Today, chronic diseases are the leading causes of death worldwide, including cancer, diabetes, cardiovascular (ischemic heart disease, stroke), respiratory (chronic obstructive pulmonary disease), and neurological disorders (Alzheimer’s disease and other dementias). Two main approaches have been used to combat chronic diseases: prevention and treatment. Some treatments exist that ease symptoms and can sometimes cure chronic diseases if diagnosed early but are very expensive and may have adverse side effects. Developing a new drug is highly costly. Thus, researchers have been increasingly investigating a group of compounds naturally found in foods, known as nutraceuticals, for the management of chronic diseases. Nutraceuticals possess many attractive advantages; they are natural, safe for consumption, less expensive than drugs, and have preventive and therapeutic activities against chronic diseases. Hence, nutraceuticals have potential as alternative treatments for CDDs.

There are three states linked to developing a chronic disease as indicated in the following figure: the healthy, pre-disease, and disease states. The pre-disease state is a condition where an individual presents certain symptoms that if not attended might develop into disease (e.g., high level of glucose in the blood might lead to diabetes; polyps in the colon might develop into colon cancer). In this Special Issue, we would like to receive contributions that add information about specific nutraceuticals that can reverse the pre-disease state to the healthy state and the disease state to the pre-disease state. Studies evaluating nutraceuticals by in vitro, in vivo and clinical studies are welcome.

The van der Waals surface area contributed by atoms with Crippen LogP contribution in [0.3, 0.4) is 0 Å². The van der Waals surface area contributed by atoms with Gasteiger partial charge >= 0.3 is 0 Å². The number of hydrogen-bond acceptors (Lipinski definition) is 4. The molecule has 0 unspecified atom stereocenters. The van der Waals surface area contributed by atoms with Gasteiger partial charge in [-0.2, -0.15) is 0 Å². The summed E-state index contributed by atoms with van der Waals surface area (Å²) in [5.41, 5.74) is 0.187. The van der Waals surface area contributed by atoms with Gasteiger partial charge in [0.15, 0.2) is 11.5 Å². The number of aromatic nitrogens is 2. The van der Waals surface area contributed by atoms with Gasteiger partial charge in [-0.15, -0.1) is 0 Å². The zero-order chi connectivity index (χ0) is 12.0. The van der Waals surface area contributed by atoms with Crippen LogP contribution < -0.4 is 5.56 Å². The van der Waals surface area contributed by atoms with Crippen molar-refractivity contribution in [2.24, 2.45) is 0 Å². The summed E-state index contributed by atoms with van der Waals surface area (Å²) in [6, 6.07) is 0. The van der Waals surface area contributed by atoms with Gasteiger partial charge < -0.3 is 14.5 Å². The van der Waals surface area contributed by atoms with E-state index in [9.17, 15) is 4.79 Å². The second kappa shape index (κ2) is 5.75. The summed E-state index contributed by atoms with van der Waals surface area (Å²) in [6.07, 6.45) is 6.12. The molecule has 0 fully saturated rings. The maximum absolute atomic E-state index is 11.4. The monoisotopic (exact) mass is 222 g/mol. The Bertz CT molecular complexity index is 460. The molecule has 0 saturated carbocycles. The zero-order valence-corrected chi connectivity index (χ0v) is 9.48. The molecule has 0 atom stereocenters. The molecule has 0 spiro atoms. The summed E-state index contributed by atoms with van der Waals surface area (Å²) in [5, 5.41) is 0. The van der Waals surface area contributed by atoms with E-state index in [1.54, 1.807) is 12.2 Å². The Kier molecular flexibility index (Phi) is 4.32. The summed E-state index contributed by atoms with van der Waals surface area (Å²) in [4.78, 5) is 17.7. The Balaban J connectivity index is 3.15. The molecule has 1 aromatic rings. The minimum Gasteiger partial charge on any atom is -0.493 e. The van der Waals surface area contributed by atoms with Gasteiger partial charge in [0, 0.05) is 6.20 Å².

Prof. Dr. Luis Cisneros-Zevallos
Prof. Dr. Daniel Jacobo-Velazquez
Guest Editors

Manuscript Submission Information